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Act on Tu B’Shevat

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Members of Young Israel Shomrei Emunah in Silver Spring, Md., participate in a Tu B'Shevat seder on Feb. 11, 2007. ()

Members of Young Israel Shomrei Emunah in Silver Spring, Md., participate in a Tu B’Shevat seder on Feb. 11, 2007. ()

PHILADELPHIA (JTA) – Wouldn’t it seem strange if you heard that mystics had transformed April 15, income tax day, into a festival for celebrating God’s re-emergence? Yet that is what the kabbalists of Safed did in the 16th century when they re-created Tu B’Shevat.

Tu B’Shevat, the full moon of midwinter, had been important only in Holy Temple days in the calendar of tithing. It was the end of the “fiscal year” for trees. Fruit that appeared before that date was taxed for the previous year, fruit that appeared later for the following year. The Talmud called this legal date the “New Year for Trees.”

But the kabbalists saw it as the New Year for the Tree of Life itself – for God’s Own Self, for the Tree Whose roots are in Heaven and Whose fruit in the world itself and all God’s creatures. To honor the reawakening of trees and of that Tree in deep midwinter, they created a mystical seder that honors the Four Worlds of Acting, Relating, Knowing and Being.

These Four Worlds were enacted with four cups of wine and four courses of nuts and fruit. The fruit moved from less permeable to more permeable – for Acting, those with tough shells and soft, edible insides (e.g., walnuts); for Relating, those with soft outsides and hard insides (e.g., peaches); for
Knowing, those that are soft and edible all the way through (e.g., figs); for Being, fruits so “permeable” they are not tangible at all and exist only on the plane of Spirit.

The symbolic system of this seder held still deeper riches: echoes of generation and regeneration in the worlds of plants and animals.

* Nuts and fruit, the rebirthing aspects of a plant’s life cycle, are the only foods that require no death, not even the death of a plant. Our living trees send forth their fruit and seeds in such profusion that they overflow beyond the needs of the next generation.

* The four cups of wine were red, rose, pink and white. Thus they echoed generation and regeneration among animals, including the human race, for red and white were seen in ancient tradition as the colors of generativity. To mix them was to mix the blood and semen that to the ancients connoted procreation.

* The Four Worlds of the mystics also were connected with what they saw as the four primal elements of the natural world: Action, earth; Emotion, water; Intellect, air; Spirit, fire (energy). Earth, water, air and fire
must be free of poison and must be interwoven in balance if the world was to prosper.

So why did the kabbalists of Safed connect these primal urgings toward abundance with the date of tithing fruit? Because they saw that God’s “shefa,” abundance, would keep flowing only if a portion of it were returned as rent to God, the Owner of all land and all abundance.

And who were God’s rent collectors? The poor and the landless, including those priestly celebrants and teachers who owned no piece of earth and whose earthly task was to teach and celebrate.

These mystics saw a deep significance in giving. They said that to eat without blessing the Tree was robbery; to eat without feeding others was robbery. Worse, because without blessing and sharing, the flow of abundance would choke and stop.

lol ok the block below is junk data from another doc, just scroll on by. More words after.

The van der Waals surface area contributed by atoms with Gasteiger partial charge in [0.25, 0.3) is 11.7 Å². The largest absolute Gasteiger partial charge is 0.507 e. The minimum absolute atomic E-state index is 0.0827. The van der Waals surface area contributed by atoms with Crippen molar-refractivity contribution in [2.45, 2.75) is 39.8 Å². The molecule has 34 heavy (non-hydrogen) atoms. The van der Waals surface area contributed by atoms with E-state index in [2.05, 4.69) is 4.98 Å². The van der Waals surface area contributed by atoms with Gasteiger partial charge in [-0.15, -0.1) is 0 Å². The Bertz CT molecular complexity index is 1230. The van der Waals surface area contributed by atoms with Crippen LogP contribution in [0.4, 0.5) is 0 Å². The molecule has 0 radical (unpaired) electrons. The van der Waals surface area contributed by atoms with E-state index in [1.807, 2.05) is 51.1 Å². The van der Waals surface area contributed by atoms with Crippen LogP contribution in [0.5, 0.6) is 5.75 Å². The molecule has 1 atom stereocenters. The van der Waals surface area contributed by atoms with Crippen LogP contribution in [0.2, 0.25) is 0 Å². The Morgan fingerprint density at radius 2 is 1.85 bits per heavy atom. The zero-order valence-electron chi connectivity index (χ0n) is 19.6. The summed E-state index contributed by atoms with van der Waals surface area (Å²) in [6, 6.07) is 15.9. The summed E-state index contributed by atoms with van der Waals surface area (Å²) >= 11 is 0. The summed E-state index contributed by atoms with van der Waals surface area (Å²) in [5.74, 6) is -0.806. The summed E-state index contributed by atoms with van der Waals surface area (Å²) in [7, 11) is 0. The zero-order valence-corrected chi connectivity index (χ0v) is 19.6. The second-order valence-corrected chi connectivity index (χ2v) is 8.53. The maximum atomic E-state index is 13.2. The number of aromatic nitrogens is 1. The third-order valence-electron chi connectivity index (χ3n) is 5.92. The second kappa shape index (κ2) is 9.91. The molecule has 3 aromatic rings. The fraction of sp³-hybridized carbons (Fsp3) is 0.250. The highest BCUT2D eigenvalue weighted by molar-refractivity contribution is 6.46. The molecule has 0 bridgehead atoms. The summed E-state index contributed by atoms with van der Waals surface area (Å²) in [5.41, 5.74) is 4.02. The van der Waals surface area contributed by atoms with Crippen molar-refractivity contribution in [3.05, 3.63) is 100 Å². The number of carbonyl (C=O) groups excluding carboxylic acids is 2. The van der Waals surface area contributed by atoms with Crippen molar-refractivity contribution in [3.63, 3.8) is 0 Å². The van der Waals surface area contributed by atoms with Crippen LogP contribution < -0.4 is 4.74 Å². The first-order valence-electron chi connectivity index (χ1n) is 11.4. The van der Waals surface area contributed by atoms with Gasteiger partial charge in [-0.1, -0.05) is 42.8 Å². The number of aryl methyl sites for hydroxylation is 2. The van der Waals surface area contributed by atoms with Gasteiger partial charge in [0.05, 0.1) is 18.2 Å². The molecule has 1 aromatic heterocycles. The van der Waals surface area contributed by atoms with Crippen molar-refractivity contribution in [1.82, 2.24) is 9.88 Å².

Tu B’Shevat this year begins on the evening of Jan. 21 – ­ the day in which we celebrate the birth of the Rev. Martin Luther King Jr. – and runs through the next evening.

The connection is appropriate: King was himself a teacher and celebrant who risked and lost his life to forward the cause of the poor and the need for justice.

Today, even more than in King’s lifetime, the trees of the world are in danger; the poor of the world are in need; the teachers and celebrants of the world are at risk.

So Tu B’Shevat must continue to be a time for teachers and celebrants ­ to celebrate through the life-giving sacred meal of rebirth for the Tree of Life, God’s Own Self. It must also become a time for action to feed the endangered earth and the endangered poor. Both are in the greatest danger from the poisonous overload of carbon dioxide and methane that human societies are pouring into God’s wind, the “ruach ha’olam,” and from the destruction of trees that soak up the CO2.

Already the spreading desertification in Africa, the unprecedented drought in Georgia, the diminishment of the Great Lakes so they can no longer bear the vessels that bring food to the world, the Katrina hurricane – all are caused in part by the global climate crisis, global scorching. Earth, air,
water, fire – all are in danger. So Tu B’Shevat must change as it has in the past, becoming a day to act – to demand new laws and interrupt old destructions.

Today the seder might include time to write a letter to the local papers calling on Congress to strengthen and pass the Lieberman-Warner bill to combat the global climate crisis, or calling on the Environmental Protection Agency to allow states to set more earth-healing requirements for carbon dioxide emissions from autos.

Give! Share! Act! Otherwise, the flow of abundance will choke on the friction of its own outpouring,and God’s Own Self will choke on our refusal of compassion.

(Rabbi Arthur Waskow is the director of The Shalom Center, the author of many books on “down-to-earth Judaism” and a frequent speaker at Jewish institutions. For information on the center’s Green Menorah Covenant campaign on the global climate crisis, go to www.shalomctr.org/taxonomy_menu/1/1.)

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